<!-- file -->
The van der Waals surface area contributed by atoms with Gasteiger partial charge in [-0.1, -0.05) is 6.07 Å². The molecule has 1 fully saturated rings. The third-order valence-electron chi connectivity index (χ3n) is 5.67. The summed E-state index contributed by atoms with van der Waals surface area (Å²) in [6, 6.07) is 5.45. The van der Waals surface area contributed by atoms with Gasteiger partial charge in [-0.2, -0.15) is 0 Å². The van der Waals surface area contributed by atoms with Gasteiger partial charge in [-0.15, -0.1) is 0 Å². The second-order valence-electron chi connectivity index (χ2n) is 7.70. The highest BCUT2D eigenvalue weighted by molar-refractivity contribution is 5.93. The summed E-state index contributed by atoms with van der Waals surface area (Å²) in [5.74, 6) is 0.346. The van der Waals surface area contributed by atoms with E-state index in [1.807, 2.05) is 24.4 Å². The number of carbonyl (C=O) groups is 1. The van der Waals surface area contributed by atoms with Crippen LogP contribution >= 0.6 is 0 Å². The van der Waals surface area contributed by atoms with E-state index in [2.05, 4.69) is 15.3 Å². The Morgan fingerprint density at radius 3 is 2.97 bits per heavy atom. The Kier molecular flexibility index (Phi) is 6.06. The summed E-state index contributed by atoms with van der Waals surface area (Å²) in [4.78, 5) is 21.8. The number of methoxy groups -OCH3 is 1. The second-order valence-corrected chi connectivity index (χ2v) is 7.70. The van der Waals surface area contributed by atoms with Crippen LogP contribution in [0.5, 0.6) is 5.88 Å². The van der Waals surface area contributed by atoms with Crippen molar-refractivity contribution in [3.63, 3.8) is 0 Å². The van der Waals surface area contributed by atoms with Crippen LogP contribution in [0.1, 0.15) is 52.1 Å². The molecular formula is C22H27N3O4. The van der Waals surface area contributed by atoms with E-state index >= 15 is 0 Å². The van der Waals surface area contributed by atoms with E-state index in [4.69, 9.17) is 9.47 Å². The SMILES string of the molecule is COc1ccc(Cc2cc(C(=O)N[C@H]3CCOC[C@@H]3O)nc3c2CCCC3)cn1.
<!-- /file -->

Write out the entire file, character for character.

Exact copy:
The van der Waals surface area contributed by atoms with Gasteiger partial charge in [-0.1, -0.05) is 6.07 Å². The molecule has 1 fully saturated rings. The third-order valence-electron chi connectivity index (χ3n) is 5.67. The summed E-state index contributed by atoms with van der Waals surface area (Å²) in [6, 6.07) is 5.45. The van der Waals surface area contributed by atoms with Gasteiger partial charge in [-0.2, -0.15) is 0 Å². The van der Waals surface area contributed by atoms with Gasteiger partial charge in [-0.15, -0.1) is 0 Å². The second-order valence-electron chi connectivity index (χ2n) is 7.70. The highest BCUT2D eigenvalue weighted by molar-refractivity contribution is 5.93. The summed E-state index contributed by atoms with van der Waals surface area (Å²) in [5.74, 6) is 0.346. The van der Waals surface area contributed by atoms with E-state index in [1.807, 2.05) is 24.4 Å². The number of carbonyl (C=O) groups is 1. The van der Waals surface area contributed by atoms with Crippen LogP contribution >= 0.6 is 0 Å². The van der Waals surface area contributed by atoms with E-state index in [2.05, 4.69) is 15.3 Å². The Morgan fingerprint density at radius 3 is 2.97 bits per heavy atom. The Kier molecular flexibility index (Phi) is 6.06. The summed E-state index contributed by atoms with van der Waals surface area (Å²) in [4.78, 5) is 21.8. The number of methoxy groups -OCH3 is 1. The second-order valence-corrected chi connectivity index (χ2v) is 7.70. The van der Waals surface area contributed by atoms with Crippen LogP contribution in [0.5, 0.6) is 5.88 Å². The van der Waals surface area contributed by atoms with Crippen molar-refractivity contribution in [3.63, 3.8) is 0 Å². The van der Waals surface area contributed by atoms with Crippen LogP contribution in [0.1, 0.15) is 52.1 Å². The molecular formula is C22H27N3O4. The van der Waals surface area contributed by atoms with E-state index >= 15 is 0 Å². The van der Waals surface area contributed by atoms with E-state index in [4.69, 9.17) is 9.47 Å². The SMILES string of the molecule is COc1ccc(Cc2cc(C(=O)N[C@H]3CCOC[C@@H]3O)nc3c2CCCC3)cn1.